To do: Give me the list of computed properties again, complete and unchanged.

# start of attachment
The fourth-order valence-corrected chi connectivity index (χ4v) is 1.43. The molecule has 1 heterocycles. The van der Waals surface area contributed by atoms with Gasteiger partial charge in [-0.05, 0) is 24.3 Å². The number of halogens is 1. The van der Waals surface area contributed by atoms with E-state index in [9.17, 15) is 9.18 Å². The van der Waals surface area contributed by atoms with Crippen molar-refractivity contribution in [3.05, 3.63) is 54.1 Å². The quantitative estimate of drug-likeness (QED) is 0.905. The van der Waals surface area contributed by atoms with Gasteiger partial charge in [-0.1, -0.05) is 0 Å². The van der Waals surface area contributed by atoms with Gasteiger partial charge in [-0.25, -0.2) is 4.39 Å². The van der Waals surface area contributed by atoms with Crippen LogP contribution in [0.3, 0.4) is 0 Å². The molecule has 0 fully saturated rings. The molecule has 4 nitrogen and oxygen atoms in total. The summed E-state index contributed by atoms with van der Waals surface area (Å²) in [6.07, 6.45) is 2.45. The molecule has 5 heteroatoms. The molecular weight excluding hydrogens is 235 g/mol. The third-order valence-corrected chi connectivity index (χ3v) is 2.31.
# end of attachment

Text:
The fourth-order valence-corrected chi connectivity index (χ4v) is 1.43. The molecule has 1 heterocycles. The van der Waals surface area contributed by atoms with Gasteiger partial charge in [-0.05, 0) is 24.3 Å². The number of halogens is 1. The van der Waals surface area contributed by atoms with E-state index in [9.17, 15) is 9.18 Å². The van der Waals surface area contributed by atoms with Crippen molar-refractivity contribution in [3.05, 3.63) is 54.1 Å². The quantitative estimate of drug-likeness (QED) is 0.905. The van der Waals surface area contributed by atoms with Gasteiger partial charge in [-0.1, -0.05) is 0 Å². The van der Waals surface area contributed by atoms with Gasteiger partial charge in [-0.25, -0.2) is 4.39 Å². The van der Waals surface area contributed by atoms with Crippen LogP contribution in [0.3, 0.4) is 0 Å². The molecule has 0 fully saturated rings. The molecule has 4 nitrogen and oxygen atoms in total. The summed E-state index contributed by atoms with van der Waals surface area (Å²) in [6.07, 6.45) is 2.45. The molecule has 5 heteroatoms. The molecular weight excluding hydrogens is 235 g/mol. The third-order valence-corrected chi connectivity index (χ3v) is 2.31.